Date posted: August 30, 2013
Intercultural Dialogue Platform (KADIP), whose vision is to set up bridges between different cultures and faiths, welcomed religious leaders from Korea in Istanbul.
KADIP and Korean Conference on Religion and Peace (KCPR; an institution that brings together representatives of 7 different faiths) jointly organized a workshop entitled “Turkey-Korea: Peaceful Coexistence” which took place at the headquarters of the Journalists and Writers Foundation (GYV) in Kuzguncuk/Istanbul.
The largest participation to the workshop was by academicians from the area of history of religions, but was not restricted to it; indeed, the event attracted attention of representatives of diverse social strata. GYV President Mustafa Yeşil delivered the opening speech of the program which concentrated on such issues as experiences of coexistence, culture and religion in social life, the richness of diversity and universal values.
Yeşil: Our Biggest Problem is Poor Moral Values
Broaching the subject of universal human values in his opening speech GYV President Yeşil said: “There exist three main sources of universal human values emphasized also by esteemed Fethullah Gülen. There are values that are derived from religions, values derived from traditions and values derived from scientific studies. One of the reasons why the problems of today cannot be resolved is poor moral values. I hope that in today’s world believers will contribute to the resolution of social problems through addressing the subject of values”.
No Opposite but Neighbor Religions in Korea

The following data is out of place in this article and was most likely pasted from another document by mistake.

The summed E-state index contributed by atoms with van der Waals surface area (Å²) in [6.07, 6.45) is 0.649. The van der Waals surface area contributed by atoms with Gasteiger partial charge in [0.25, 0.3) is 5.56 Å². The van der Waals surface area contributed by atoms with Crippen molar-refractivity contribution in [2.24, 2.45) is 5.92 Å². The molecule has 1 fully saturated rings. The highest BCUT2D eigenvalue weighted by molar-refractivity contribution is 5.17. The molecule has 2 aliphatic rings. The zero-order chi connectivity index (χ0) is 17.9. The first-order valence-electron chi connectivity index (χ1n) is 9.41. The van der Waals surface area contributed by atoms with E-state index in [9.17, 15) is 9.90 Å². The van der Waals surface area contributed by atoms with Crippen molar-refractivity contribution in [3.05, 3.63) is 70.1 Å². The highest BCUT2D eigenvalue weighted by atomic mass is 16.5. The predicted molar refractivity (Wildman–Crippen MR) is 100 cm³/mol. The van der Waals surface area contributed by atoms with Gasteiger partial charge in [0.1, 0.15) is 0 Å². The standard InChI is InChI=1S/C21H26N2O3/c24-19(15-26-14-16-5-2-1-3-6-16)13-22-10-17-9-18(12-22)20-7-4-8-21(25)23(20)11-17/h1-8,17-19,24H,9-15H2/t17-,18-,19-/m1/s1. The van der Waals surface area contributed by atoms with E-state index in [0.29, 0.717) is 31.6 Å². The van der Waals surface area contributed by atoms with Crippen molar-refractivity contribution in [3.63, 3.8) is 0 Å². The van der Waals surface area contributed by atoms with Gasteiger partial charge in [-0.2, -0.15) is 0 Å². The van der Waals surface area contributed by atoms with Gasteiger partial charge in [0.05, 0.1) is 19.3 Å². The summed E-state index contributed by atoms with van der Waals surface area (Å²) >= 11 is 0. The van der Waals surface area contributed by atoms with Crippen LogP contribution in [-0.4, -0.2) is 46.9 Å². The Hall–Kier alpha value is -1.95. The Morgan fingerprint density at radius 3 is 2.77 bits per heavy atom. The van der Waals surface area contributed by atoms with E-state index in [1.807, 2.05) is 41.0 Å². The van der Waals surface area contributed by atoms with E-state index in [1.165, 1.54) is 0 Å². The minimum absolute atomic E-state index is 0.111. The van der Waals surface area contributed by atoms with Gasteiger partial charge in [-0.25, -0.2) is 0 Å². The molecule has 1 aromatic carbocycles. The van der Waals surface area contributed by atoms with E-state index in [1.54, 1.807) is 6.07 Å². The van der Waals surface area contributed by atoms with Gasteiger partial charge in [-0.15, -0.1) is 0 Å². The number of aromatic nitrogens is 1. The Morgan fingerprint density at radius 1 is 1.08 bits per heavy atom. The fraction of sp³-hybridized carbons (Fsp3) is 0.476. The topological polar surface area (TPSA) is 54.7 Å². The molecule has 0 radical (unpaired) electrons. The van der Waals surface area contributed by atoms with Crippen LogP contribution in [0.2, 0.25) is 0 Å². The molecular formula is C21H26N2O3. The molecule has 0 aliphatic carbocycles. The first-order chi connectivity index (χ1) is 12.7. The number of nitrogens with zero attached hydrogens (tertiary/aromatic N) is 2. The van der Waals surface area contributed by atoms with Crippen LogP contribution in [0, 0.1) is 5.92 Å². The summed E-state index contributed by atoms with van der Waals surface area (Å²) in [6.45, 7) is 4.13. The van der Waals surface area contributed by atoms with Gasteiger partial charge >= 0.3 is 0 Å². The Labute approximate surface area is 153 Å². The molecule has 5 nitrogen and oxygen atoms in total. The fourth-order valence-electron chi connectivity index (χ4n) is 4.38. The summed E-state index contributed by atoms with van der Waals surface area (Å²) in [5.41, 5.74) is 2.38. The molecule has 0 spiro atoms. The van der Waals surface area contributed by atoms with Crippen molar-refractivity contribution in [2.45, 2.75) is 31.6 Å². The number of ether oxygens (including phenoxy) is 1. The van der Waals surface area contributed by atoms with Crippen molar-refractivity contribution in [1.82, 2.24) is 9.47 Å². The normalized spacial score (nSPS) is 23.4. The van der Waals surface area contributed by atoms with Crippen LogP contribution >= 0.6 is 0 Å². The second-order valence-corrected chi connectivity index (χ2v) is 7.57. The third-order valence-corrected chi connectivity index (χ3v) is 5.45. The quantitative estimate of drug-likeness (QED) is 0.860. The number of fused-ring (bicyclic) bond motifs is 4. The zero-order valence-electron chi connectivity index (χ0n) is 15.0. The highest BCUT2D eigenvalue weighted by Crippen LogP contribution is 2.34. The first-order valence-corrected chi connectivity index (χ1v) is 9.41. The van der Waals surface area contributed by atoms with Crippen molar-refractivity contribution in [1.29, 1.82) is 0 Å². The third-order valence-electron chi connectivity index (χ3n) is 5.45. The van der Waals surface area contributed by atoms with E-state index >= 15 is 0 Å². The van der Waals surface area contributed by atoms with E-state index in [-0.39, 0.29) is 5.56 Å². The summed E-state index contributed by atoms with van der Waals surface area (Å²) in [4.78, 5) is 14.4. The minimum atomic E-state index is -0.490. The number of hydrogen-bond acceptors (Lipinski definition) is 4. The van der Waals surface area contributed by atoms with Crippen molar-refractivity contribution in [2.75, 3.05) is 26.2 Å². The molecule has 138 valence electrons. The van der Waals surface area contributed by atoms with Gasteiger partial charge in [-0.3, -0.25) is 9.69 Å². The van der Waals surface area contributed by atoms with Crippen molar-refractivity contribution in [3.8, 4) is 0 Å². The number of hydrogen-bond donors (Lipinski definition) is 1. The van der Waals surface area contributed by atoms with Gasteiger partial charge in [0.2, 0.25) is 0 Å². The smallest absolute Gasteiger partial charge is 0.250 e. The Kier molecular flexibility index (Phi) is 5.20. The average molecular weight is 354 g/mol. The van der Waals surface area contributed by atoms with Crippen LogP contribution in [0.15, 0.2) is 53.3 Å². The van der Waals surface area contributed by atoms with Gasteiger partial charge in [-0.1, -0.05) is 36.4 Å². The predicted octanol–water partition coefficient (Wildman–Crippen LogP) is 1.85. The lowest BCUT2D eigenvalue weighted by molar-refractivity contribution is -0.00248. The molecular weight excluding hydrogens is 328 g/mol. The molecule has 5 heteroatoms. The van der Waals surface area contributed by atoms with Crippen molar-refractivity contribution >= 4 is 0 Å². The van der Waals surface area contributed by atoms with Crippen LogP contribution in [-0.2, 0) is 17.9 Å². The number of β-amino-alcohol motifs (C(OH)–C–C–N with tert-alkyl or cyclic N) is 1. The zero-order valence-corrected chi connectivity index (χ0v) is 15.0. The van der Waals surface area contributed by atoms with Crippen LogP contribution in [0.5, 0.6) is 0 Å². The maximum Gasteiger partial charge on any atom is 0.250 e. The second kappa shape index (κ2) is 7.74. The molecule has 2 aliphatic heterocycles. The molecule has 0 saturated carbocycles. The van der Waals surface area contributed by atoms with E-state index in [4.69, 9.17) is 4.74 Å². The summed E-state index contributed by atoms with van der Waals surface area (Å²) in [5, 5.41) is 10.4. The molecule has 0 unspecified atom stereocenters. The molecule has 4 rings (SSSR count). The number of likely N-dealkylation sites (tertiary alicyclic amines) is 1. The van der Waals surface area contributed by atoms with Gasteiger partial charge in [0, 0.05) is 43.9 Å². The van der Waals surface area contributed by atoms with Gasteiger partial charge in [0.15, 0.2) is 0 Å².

KCRP President Kim Hee Joong expressed his opinion that differences and diversity mean beauty and richness; “It is flowers of various colors and diverse plants that make a garden beautiful,” he explained. “In Korea there are more than 50 religions, more than 600 religious orders and communities. And the secret to our peaceful coexistence is mutual respect. In Korea a religion different from yours is not referred to as an ‘opposite religion’, but as a ‘neighbor religion’,” he said, emphasizing that the mission and tasks of religious leaders and intellectuals are of great importance. “The human values that esteemed Mr Gülen talks about must be well understood and respected,” he added.
During the experience-sharing section journalist Hrant Topakian shared his ideas on the necessity for such values as dialogue, understanding and mutual respect, and clarified his position by providing examples of family arguments he had been through. He confessed that what he saw within the Gülen community when first introduced to it was room for the application of both feeling and thought – something he had longed for during many years. Topakian said that the problematic period Turkey is going through has harmed not only minorities, but Muslim groups, too; “Attempts of the past 15 years at establishing dialogue have provided the ground for people from different nations and religions to understand and respect each other,” he added.
KCRP Secretary-General Dr. Byun Jin Heung, talking about the process of establishing interfaith dialogue in Korea, noted that activities aiming at reaching this goal began after 1965 and were institutionalized after 1986. He explained that the current institution brings together representatives of Buddhist, Protestant, Catolic and local faiths, and realizes activities that help one understand other religions. Mr Heung put an emphasis on ensuring “dialogue in the process of resolving social problems of religious basis” as, according to him, it is the foremost function of the organization.
Opinion and experince sharing was followed by an exchange of gifts; the end of the event was marked by all the participants from both KADIP and KCPR posing for a collective photograph.
Source: Intercultural Dialogue Platform , August 28, 2013